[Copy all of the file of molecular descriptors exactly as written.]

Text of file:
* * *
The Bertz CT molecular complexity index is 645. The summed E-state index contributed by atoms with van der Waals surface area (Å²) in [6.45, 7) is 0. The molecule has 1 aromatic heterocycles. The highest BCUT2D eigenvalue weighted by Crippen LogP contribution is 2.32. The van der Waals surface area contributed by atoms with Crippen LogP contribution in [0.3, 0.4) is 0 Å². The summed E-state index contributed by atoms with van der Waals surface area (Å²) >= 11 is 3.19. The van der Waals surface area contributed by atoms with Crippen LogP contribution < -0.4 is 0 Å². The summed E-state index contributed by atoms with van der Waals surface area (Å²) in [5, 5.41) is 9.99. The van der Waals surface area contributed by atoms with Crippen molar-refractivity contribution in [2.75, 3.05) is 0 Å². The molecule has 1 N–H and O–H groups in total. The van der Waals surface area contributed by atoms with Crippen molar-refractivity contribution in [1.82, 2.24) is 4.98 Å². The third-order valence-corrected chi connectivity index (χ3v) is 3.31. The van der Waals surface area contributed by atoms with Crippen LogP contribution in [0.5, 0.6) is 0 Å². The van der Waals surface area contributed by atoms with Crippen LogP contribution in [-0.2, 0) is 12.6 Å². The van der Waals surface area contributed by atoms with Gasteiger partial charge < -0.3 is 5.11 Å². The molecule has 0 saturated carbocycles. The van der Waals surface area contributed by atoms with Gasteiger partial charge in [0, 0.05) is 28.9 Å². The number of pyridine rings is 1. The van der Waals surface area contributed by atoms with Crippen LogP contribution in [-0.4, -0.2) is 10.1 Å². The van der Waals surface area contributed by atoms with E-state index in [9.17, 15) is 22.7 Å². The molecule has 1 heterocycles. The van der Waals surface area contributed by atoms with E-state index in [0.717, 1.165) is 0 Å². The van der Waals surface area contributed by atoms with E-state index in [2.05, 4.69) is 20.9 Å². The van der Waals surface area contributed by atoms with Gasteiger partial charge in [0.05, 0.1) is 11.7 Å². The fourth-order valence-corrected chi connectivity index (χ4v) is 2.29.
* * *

The Bertz CT molecular complexity index is 645. The summed E-state index contributed by atoms with van der Waals surface area (Å²) in [6.45, 7) is 0. The molecule has 1 aromatic heterocycles. The highest BCUT2D eigenvalue weighted by Crippen LogP contribution is 2.32. The van der Waals surface area contributed by atoms with Crippen LogP contribution in [0.3, 0.4) is 0 Å². The summed E-state index contributed by atoms with van der Waals surface area (Å²) >= 11 is 3.19. The van der Waals surface area contributed by atoms with Crippen LogP contribution < -0.4 is 0 Å². The summed E-state index contributed by atoms with van der Waals surface area (Å²) in [5, 5.41) is 9.99. The van der Waals surface area contributed by atoms with Crippen molar-refractivity contribution in [2.75, 3.05) is 0 Å². The molecule has 1 N–H and O–H groups in total. The van der Waals surface area contributed by atoms with Crippen molar-refractivity contribution in [1.82, 2.24) is 4.98 Å². The third-order valence-corrected chi connectivity index (χ3v) is 3.31. The van der Waals surface area contributed by atoms with Crippen LogP contribution in [0.5, 0.6) is 0 Å². The van der Waals surface area contributed by atoms with Crippen LogP contribution in [-0.2, 0) is 12.6 Å². The van der Waals surface area contributed by atoms with Gasteiger partial charge < -0.3 is 5.11 Å². The molecule has 0 saturated carbocycles. The van der Waals surface area contributed by atoms with Gasteiger partial charge in [0, 0.05) is 28.9 Å². The number of pyridine rings is 1. The van der Waals surface area contributed by atoms with Crippen LogP contribution in [-0.4, -0.2) is 10.1 Å². The van der Waals surface area contributed by atoms with E-state index in [9.17, 15) is 22.7 Å². The molecule has 1 heterocycles. The van der Waals surface area contributed by atoms with E-state index in [0.717, 1.165) is 0 Å². The van der Waals surface area contributed by atoms with E-state index in [2.05, 4.69) is 20.9 Å². The van der Waals surface area contributed by atoms with Gasteiger partial charge in [0.05, 0.1) is 11.7 Å². The fourth-order valence-corrected chi connectivity index (χ4v) is 2.29.